David Fowler of the Family Action Council is counting on a twisted interpretation of two cases, Tinker v. Des Moines Independent School District and Zemecnik v. Indian Prairie School District, to support his claim that anti-bullying laws infringe on the First Amendment rights of anti-gay students. Neither case refers to civil discourse or classroom discussions. Civil discourse about differences in religion, philosophy, or politics is already protected in the schools under federal law. The wording of this amendment is broad and vague, and creates confusion about the differences between bullying and civil discourse.
The language in this amendment is not a reflection of federal law as claimed, nor is it supported by the case law David Fowler cited. Tinker was a case about students who wore black armbands to protest the Vietnam War. In Tinker, the Court distinguished between passive, non-aggressive expressions of opinions and disruptive behavior:
“The school officials banned and sought to punish petitioners for a silent, passive expression of opinion, unaccompanied by any disorder or disturbance on the part of petitioners. There is here no evidence whatever of petitioners' interference, actual or nascent, with the schools' work or of collision with the rights of other students to be secure and to be let alone. Accordingly, this case does not concern speech or action that intrudes upon the work of the schools or the rights of other students.” (Tinker, 393 U. S. 503, 508 (1969))
Bullying is not silent, or passive. Bullying is aggressive and carries intent to intimidate, harass and/or harm another student. Bullying infringes on the rights of another student. Bullying intrudes upon the work of the schools, creating a hostile environment that impedes the ability of the victim to learn in a safe environment.
Zamecnik was about t-shirts being worn by students that said “Be Happy, Not Gay”. The 7th Circuit did not find that the wearing of these t-shirts posed a risk of a substantial disruption of the educational environment. Like Tinker, this case does not support Mr. Fowler’s position either, although the distinction is harder to find without an example:
Let’s suppose my son wears a t-shirt to school that says “Libertarians like RON PAUL Worship that Atheist Whore of Babylon, AYN RAND” on the back. The shirt has this picture on the front:
Technically, this is an expression of religious, philosophical, and political speech. Legally, he can wear it every day to school, despite the fact that many of the kids in his class are admitted Libertarians and come from Libertarian families. What my son cannot do is corner a kid at his locker, in the lunchroom, or in the classroom and say to him “Ayn Rand was an atheist, and you and your parents are going to burn in hell for being Libertarians, you sinner!” That would be horrid, ugly, and bullying, and for the record, I wouldn't let my kid wear a shirt like this, nor speak to another student in this manner without getting into nine kinds of trouble from his father and me.
Why is wearing the t-shirt okay and the hypothetical statement isn’t? While the t-shirt may make various people disgusted or angry, it is a general statement of a position and displayed to everyone equally. The statement, however, is directed at a particular student and intended to cause harm or intimidate. The t-shirt is unlikely to create such a hostile educational environment that other students would be unable to learn. The statements created a specific harm to a specific student, and create a hostile educational environment for the intended victim.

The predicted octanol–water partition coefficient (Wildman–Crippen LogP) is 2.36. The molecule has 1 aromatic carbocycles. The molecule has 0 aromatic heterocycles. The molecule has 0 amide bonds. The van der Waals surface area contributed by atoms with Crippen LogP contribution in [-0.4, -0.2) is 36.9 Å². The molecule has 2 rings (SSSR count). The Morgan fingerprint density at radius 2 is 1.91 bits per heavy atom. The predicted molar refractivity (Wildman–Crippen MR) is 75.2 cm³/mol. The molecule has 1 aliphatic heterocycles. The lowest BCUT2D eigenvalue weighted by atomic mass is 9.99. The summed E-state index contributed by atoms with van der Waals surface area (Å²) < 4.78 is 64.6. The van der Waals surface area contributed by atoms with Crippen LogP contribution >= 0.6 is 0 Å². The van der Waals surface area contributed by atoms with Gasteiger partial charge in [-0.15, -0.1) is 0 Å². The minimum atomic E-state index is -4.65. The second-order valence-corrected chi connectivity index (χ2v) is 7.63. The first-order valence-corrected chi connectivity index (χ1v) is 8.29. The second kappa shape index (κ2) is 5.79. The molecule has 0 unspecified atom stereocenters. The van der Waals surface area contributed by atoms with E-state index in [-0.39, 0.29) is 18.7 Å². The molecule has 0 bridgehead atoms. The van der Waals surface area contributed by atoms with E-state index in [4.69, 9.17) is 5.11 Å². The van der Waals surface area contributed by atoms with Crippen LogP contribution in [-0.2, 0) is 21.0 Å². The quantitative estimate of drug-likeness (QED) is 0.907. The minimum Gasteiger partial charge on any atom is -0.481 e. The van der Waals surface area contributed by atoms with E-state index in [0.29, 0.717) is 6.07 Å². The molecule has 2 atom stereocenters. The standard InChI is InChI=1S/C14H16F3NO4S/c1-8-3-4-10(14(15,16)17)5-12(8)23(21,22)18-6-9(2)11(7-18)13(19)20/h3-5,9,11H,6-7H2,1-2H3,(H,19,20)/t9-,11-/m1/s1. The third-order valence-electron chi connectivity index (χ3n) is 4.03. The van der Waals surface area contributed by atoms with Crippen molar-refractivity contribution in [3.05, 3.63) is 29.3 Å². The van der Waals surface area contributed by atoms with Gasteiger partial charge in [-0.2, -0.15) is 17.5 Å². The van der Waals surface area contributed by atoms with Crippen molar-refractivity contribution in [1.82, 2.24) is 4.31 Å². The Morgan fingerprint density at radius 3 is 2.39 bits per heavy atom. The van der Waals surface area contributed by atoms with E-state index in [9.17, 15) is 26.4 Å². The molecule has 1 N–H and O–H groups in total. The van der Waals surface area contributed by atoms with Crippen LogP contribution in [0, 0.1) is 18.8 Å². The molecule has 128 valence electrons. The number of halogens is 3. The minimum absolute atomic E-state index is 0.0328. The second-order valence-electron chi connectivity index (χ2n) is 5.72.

David Fowler also made a claim recently that this amendment does protect students from a hostile educational environment. Actually, this amendment limits the definition of a hostile educational environment by inserting this:
“"Creating a hostile educational environment" shall not be construed to
include discomfort and unpleasantness that can accompany the expression of a
viewpoint or belief that is unpopular, not shared by other students, or not shared
by teachers or school officials.”
The term “discomfort and unpleasantness” is disturbing. This language discourages victims from reporting the bullying in the early stages. If a student is being made to feel uncomfortable by bullying directed at them by anyone, they should feel safe in reporting this to school administration so the issue can be addressed before it gets more serious. This type of language in the bill is just another example of minimizing the harm that occurs when students are harassed by other students. In effect, this clause (combined with the limiting language on what constitutes bullying earlier in the bill) tells students they should put up with this behavior until their bullies threaten them with physical harm or harm to their property.
Bullying should never get that far.
Ultimately, when a teacher or administrator addresses bullying, they are promoting a teachable moment in civil discourse. Addressing bullying is an opportunity to discuss empathy, respect, and what is acceptable behavior in a civil society. Teaching children how to discuss differences of opinion without resorting to hateful, harmful words or behavior is a worthwhile educational goal per se, that benefits society as a whole by encouraging civil discourse.
The biggest and most disturbing thing about David Fowler’s arguments in support of HB 1153 is that there is little to no mention of the victim. The focus is decidedly on protecting the person who chooses to utter words intended to harm another…to protect the bully, not the victim. Nothing in the current Anti-Bullying law restricts students from civil discourse on political, religious or philosophical issues.
Despite the Family Action Council’s protests, they are not trying to protect our kids, just those who would bully them.